Not too log ago, I remembered the occasion of how one man told me he was taking the day off, to “reflect”, it seems. This angered his employer who expected him to sit in the meeting and not go running around looking at things. Now I thought this was most illuminating, because we architects do that all the time, “running around” to reflect and contemplate on our work, a necessary part of our research or discourse. But our angry Clients expect that we must always be ‘doing’ something for their money, as otherwise our hours in contemplation cannot be remunerated? Isn’t it necessary that we pause and venture deeply into recesses of our minds in order to derive solutions or make considered propositions?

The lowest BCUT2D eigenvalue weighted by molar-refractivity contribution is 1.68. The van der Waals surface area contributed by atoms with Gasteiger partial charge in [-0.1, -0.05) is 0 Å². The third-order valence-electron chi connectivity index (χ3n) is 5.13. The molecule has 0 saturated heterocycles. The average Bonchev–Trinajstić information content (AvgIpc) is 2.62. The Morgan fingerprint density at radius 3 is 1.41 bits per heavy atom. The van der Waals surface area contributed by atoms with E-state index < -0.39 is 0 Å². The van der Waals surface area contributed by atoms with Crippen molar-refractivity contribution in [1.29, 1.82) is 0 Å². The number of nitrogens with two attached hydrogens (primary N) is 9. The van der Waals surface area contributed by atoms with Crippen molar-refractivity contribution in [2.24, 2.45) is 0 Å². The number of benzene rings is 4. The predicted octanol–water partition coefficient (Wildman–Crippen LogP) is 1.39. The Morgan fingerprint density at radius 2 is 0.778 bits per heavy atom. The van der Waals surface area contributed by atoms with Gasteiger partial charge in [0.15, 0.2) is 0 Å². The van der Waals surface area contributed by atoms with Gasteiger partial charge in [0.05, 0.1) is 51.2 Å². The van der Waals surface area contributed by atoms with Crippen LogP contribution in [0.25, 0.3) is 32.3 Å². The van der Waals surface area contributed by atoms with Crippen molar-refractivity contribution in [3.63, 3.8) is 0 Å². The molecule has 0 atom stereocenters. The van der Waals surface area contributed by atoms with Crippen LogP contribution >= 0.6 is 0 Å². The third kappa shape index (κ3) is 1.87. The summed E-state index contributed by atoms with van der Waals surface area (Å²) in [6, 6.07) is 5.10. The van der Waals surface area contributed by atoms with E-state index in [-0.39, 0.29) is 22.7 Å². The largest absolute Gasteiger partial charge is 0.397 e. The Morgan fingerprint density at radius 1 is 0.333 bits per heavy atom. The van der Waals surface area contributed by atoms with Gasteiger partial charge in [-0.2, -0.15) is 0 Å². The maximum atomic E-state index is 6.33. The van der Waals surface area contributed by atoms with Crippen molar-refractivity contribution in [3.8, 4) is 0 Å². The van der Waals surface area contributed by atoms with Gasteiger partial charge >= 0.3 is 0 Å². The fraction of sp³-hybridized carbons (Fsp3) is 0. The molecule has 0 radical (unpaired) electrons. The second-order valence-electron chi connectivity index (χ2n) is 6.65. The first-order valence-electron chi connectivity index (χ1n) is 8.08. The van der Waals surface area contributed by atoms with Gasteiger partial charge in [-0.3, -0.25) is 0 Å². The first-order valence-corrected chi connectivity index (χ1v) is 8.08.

“I will now spend a bit of the time sitting in to organising the engagement of my work, but the rest of the time I shall be reflecting on what I’ve done, or need to do, and I ought be paid doing just that “, Huat LIM says. Getting paid while we go away to think about things is surely not unlawful, but it would certainly be if we didn’t get paid because of this “contemplation” time, or because we simply took time off to pause to reflect.
Supposedly our reduced fees places limits on our time accorded to our projects, as if to cut back on time we take off to contemplate and reflect on our work.